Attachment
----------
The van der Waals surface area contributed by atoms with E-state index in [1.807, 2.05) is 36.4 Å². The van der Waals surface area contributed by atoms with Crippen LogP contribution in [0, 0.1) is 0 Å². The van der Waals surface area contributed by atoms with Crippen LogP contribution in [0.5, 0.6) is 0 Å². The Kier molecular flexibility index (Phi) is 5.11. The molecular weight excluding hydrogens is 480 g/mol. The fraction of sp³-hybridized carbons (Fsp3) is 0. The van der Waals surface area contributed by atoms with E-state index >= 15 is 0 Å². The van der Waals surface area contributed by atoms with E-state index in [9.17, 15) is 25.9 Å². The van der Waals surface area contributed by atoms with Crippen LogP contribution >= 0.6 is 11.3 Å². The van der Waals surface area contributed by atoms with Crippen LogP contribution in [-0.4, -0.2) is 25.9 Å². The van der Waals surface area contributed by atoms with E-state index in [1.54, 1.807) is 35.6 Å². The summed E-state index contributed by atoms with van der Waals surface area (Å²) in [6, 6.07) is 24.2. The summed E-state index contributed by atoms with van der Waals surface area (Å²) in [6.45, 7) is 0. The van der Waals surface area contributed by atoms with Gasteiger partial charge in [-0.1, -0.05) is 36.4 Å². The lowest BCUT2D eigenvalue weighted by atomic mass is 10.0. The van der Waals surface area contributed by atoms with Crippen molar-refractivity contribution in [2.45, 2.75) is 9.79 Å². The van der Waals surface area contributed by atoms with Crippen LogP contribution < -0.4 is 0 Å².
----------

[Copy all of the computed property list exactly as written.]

The van der Waals surface area contributed by atoms with E-state index in [1.807, 2.05) is 36.4 Å². The van der Waals surface area contributed by atoms with Crippen LogP contribution in [0, 0.1) is 0 Å². The van der Waals surface area contributed by atoms with Crippen LogP contribution in [0.5, 0.6) is 0 Å². The Kier molecular flexibility index (Phi) is 5.11. The molecular weight excluding hydrogens is 480 g/mol. The fraction of sp³-hybridized carbons (Fsp3) is 0. The van der Waals surface area contributed by atoms with E-state index >= 15 is 0 Å². The van der Waals surface area contributed by atoms with E-state index in [9.17, 15) is 25.9 Å². The van der Waals surface area contributed by atoms with Crippen LogP contribution >= 0.6 is 11.3 Å². The van der Waals surface area contributed by atoms with Crippen LogP contribution in [-0.4, -0.2) is 25.9 Å². The van der Waals surface area contributed by atoms with E-state index in [1.54, 1.807) is 35.6 Å². The summed E-state index contributed by atoms with van der Waals surface area (Å²) in [6, 6.07) is 24.2. The summed E-state index contributed by atoms with van der Waals surface area (Å²) in [6.45, 7) is 0. The van der Waals surface area contributed by atoms with Gasteiger partial charge in [-0.1, -0.05) is 36.4 Å². The lowest BCUT2D eigenvalue weighted by atomic mass is 10.0. The van der Waals surface area contributed by atoms with Crippen molar-refractivity contribution in [2.45, 2.75) is 9.79 Å². The van der Waals surface area contributed by atoms with Crippen LogP contribution < -0.4 is 0 Å².